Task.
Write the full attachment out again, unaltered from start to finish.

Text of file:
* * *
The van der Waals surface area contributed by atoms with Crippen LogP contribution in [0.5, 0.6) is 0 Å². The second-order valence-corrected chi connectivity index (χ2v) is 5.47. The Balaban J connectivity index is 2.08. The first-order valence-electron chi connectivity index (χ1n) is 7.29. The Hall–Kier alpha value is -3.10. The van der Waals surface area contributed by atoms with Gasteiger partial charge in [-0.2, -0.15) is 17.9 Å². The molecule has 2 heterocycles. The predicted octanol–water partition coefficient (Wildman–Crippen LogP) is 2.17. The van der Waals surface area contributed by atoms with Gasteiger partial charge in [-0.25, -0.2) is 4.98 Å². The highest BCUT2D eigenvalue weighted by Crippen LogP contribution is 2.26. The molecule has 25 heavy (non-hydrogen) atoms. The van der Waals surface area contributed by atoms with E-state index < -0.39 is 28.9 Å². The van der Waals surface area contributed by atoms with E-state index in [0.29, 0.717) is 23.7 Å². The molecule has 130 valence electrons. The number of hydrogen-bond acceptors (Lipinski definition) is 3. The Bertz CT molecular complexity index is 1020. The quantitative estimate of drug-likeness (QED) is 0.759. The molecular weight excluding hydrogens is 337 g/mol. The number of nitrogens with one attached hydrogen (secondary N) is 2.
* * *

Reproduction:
The van der Waals surface area contributed by atoms with Crippen LogP contribution in [0.5, 0.6) is 0 Å². The second-order valence-corrected chi connectivity index (χ2v) is 5.47. The Balaban J connectivity index is 2.08. The first-order valence-electron chi connectivity index (χ1n) is 7.29. The Hall–Kier alpha value is -3.10. The van der Waals surface area contributed by atoms with Gasteiger partial charge in [-0.2, -0.15) is 17.9 Å². The molecule has 2 heterocycles. The predicted octanol–water partition coefficient (Wildman–Crippen LogP) is 2.17. The van der Waals surface area contributed by atoms with Gasteiger partial charge in [-0.25, -0.2) is 4.98 Å². The highest BCUT2D eigenvalue weighted by Crippen LogP contribution is 2.26. The molecule has 25 heavy (non-hydrogen) atoms. The van der Waals surface area contributed by atoms with E-state index < -0.39 is 28.9 Å². The van der Waals surface area contributed by atoms with E-state index in [0.29, 0.717) is 23.7 Å². The molecule has 130 valence electrons. The number of hydrogen-bond acceptors (Lipinski definition) is 3. The Bertz CT molecular complexity index is 1020. The quantitative estimate of drug-likeness (QED) is 0.759. The molecular weight excluding hydrogens is 337 g/mol. The number of nitrogens with one attached hydrogen (secondary N) is 2.